In a way, Nature’s peer review trial is nothing new. Since the early days of the Internet, the scientific community has been finding ways to share research outside of the official publishing channels — the World Wide Web was created at a particle physics lab in Switzerland for the purpose of facilitating exchange among scientists. Of more direct concern to journal editors are initiatives like PLoS (Public Library of Science), a nonprofit, open-access publishing network founded expressly to undercut the hegemony of subscription-only journals in the medical sciences. More relevant to the issue of peer review is a project like, a “preprint” server hosted at Cornell, where for a decade scientists have circulated working papers in physics, mathematics, computer science and quantitative biology. Increasingly, scientists are posting to arXiv before submitting to journals, either to get some feedback, or, out of a competitive impulse, to quickly attach their names to a hot idea while waiting for the much slower and non-transparent review process at the journals to unfold. Even journalists covering the sciences are turning more and more to these preprint sites to scoop the latest breakthroughs.
Nature has taken the arXiv model and situated it within a more traditional editorial structure. Abstracts of papers submitted into Nature’s open peer review are immediately posted in a blog, from which anyone can download a full copy. Comments may then be submitted by any scientist in a relevant field, provided that they submit their name and an institutional email address. Once approved by the editors, comments are posted on the site, with RSS feeds available for individual comment streams. This all takes place alongside Nature’s established peer review process, which, when completed for a particular paper, will mean a freeze on that paper’s comments in the open review. At the end of the three-month trial, Nature will evaluate the public comments and publish its conclusions about the experiment.
A watershed moment in the evolution of academic publishing or simply a token gesture in the face of unstoppable change? We’ll have to wait and see. Obviously, Nature’s editors have read the writing on the wall: grasped that the locus of scientific discourse is shifting from the pages of journals to a broader online conversation. In attempting this experiment, Nature is saying that it would like to host that conversation, and at the same time suggesting that there’s still a crucial role to be played by the editor, even if that role increasingly (as we’ve found with GAM3R 7H30RY) is that of moderator. The experiment’s success will ultimately hinge on how much the scientific community buys into this kind of moderated semi-openness, and on how much control Nature is really willing to cede to the community. As of this writing, there are only a few comments on the open papers.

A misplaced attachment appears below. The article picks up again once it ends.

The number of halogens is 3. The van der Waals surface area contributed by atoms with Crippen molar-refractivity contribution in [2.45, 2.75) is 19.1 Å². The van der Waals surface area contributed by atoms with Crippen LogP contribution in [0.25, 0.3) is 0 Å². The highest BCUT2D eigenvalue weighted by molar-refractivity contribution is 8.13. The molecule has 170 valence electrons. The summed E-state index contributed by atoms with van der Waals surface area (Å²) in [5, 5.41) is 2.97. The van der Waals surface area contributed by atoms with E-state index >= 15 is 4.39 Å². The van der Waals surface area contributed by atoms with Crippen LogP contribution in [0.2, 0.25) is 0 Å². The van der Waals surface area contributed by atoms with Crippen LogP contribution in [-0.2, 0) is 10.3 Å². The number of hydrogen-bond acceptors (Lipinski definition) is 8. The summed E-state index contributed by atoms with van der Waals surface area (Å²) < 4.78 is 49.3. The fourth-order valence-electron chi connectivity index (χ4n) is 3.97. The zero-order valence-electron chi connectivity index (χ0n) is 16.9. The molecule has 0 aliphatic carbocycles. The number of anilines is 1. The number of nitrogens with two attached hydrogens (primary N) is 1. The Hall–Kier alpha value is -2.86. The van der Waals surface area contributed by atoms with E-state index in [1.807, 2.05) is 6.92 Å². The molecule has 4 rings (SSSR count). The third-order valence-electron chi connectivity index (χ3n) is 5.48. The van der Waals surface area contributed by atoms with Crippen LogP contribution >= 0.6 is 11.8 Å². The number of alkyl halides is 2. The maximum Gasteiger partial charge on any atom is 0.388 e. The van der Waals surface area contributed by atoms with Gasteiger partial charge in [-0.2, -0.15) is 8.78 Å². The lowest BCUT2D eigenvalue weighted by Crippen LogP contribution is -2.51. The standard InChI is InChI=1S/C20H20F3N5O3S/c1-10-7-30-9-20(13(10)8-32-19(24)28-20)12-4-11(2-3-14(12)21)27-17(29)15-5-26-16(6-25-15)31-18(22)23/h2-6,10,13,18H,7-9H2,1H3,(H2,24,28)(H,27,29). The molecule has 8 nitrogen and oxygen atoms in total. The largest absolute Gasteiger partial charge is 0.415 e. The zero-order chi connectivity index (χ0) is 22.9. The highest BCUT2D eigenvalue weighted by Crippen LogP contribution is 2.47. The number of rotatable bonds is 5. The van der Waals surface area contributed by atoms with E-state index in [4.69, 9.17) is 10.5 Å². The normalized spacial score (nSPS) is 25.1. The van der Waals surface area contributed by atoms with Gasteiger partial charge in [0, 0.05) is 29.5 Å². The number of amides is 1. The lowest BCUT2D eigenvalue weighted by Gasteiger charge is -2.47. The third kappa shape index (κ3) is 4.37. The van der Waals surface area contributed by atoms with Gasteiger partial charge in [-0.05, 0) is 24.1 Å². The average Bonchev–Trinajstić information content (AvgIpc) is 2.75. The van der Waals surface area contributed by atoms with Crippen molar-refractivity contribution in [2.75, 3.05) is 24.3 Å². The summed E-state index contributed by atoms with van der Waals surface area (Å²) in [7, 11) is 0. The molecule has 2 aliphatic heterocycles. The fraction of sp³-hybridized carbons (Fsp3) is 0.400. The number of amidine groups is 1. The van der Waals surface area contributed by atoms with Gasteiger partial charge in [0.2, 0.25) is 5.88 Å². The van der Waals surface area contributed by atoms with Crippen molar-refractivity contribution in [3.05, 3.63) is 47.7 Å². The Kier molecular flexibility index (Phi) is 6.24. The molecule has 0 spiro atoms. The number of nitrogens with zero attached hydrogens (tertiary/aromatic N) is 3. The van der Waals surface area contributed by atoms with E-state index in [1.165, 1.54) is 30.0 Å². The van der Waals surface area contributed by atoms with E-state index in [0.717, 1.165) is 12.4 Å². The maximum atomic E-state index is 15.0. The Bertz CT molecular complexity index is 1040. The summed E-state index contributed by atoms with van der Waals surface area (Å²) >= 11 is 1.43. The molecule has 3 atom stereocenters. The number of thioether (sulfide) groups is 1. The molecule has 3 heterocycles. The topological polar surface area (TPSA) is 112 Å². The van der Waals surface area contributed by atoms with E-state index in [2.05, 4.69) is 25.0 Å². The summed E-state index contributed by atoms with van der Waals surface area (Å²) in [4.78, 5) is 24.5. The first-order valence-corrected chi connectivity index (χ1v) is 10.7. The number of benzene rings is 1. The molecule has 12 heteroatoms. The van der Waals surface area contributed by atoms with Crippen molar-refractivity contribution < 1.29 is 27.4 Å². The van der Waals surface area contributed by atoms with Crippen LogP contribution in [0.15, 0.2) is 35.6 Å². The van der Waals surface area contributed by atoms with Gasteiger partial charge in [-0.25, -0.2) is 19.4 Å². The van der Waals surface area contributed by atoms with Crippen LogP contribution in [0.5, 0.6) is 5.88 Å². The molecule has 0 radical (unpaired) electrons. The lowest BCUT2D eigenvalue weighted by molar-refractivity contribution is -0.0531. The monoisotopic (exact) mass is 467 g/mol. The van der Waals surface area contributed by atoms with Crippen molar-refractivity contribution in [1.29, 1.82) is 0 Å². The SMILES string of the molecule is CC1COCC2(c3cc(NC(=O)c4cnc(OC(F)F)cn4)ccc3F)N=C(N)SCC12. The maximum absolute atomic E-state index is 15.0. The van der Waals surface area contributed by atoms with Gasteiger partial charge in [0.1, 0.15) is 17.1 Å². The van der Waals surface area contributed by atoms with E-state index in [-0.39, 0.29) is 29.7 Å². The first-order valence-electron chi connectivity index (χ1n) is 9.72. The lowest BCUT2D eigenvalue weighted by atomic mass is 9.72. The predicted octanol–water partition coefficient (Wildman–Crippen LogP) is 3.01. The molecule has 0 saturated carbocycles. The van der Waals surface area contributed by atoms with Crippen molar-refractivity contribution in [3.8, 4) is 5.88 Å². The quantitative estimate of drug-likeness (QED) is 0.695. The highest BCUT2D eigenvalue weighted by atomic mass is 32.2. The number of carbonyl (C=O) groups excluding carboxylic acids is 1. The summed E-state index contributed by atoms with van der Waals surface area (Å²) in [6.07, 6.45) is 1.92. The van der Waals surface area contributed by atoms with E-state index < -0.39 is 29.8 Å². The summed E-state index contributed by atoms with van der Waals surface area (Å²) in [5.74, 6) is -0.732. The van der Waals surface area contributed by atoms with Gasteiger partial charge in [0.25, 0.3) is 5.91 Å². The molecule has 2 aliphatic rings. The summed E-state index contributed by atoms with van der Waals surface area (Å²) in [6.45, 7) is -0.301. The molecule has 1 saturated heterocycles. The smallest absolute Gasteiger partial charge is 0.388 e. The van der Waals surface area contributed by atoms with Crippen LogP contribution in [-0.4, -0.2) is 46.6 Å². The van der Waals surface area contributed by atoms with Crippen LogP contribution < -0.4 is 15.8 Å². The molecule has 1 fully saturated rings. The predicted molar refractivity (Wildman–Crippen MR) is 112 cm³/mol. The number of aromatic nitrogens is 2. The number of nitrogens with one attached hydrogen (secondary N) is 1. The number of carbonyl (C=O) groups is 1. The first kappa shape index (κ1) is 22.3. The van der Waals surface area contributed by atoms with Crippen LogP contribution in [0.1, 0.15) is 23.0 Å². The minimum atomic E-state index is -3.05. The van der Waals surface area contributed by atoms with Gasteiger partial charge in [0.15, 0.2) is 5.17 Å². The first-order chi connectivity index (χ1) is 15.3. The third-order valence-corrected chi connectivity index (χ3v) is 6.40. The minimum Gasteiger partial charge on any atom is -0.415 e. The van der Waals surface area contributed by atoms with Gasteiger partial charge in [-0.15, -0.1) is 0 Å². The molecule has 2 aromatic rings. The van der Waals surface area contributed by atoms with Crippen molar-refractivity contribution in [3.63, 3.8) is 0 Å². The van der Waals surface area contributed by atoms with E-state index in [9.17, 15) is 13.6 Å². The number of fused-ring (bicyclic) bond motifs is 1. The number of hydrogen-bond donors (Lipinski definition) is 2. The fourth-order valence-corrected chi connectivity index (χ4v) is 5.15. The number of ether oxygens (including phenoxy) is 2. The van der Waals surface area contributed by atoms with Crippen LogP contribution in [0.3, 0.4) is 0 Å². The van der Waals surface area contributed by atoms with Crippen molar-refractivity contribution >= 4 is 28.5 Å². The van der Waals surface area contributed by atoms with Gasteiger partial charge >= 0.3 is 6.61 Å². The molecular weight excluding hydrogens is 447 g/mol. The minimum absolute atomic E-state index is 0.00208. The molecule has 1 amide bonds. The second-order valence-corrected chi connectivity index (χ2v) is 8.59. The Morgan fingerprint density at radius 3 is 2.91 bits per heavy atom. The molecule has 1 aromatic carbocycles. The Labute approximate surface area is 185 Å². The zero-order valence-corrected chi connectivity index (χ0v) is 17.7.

Accompanying the peer review trial, Nature is hosting a “web debate” (actually, more of an essay series) that brings together prominent scientists and editors to publicly examine the various dimensions of peer review: what works, what doesn’t, and what might be changed to better harness new communication technologies. It’s sort of a peer review of peer review. Hopefully this will occasion some serious discussion, not just in the sciences, but across academia, of how the peer review process might be re-thought in the context of networks to better serve scholars and the public.
(This is particularly exciting news for the Institute, since we are currently working to effect similar change in the humanities. We’ll talk more about that soon.)

future of flickr

xmen_sl.jpgWired News reported last week, that some users of Flickr were upset at the enforcing of, until now a rarely mentioned, Flickr policy of making non-photographic images unavailable to the public if the account does not mostly contain photographs. Although Flickr is mostly known as a photo sharing site, people often post various digitized images into Flickr including our collaborator, Alex Itin. Currently, users of Second Life are receiving particular attention with Flickr’s posting policies.
The article quotes Stewart Butterfield saying, “the rationale is that when people do a global search on Flickr, they want to find photos.”
I can appreciate that Flickr wants to maintain a clear brand identity. They have created one of the most successful open photo sharing websites to date and, they don’t want to dilute their brand. However, isn’t this just a tagging issue? It is ironic that Flickr, one of the pioneering Web 2.0 apps, whose success strongly relies on the power of folksonomy, misses this point. Flickr was one of the primary ways the general public figured out how tagging works, and their users should be able to figure out how to selection what kinds of images they want.
How much of a stretch would it be for Flickr to become an image sharing website, including tags for photographs, scanned analog images, and born digital images?
FInally, Second Life had a recent event with a tie-in to a virtual X-Men movie premiere, whose images made their way into Flickr. When asked to comment about it, Butterfield goes on to say, “Flickr wasn’t designed for Universal or Sony to promote their movie. Flickr is very explicitly for personal, noncommercial use” rather than “using a photo as a proxy for an ad.”
Again, I appreciate their sentiment. However, is there a feasible way to enforce this kind of policy? Is it ok to for me to post a picture of my trip to Seattle, wearing an Izod shirt, holding a Starbucks cups, in front of the Space Needle? Isn’t this a proxy for an ad? As we have noted before, architecture, such as Disneyland, the Chrylser Building and Space Needle are all copyrighted. Our clothes are plastered with icons and slogans. Food and drinks are covered with logos. We are a culture of brands and increasing everything in our lives is branded. It should come to no surprise that the media we, as a culture, produce reflects these brands, corporate identities, and commercial bodies.
The decreases in cost of digital production tools have vastly increased amateur media production. Flickr provides a great service to users of the web to support the sharing of all the media people are creating. However, Flickr created something bigger than they originally intended. Rather than limiting themselves to photo sharing, there is much more potential in creating a space for the sharing of and community building around all digital images.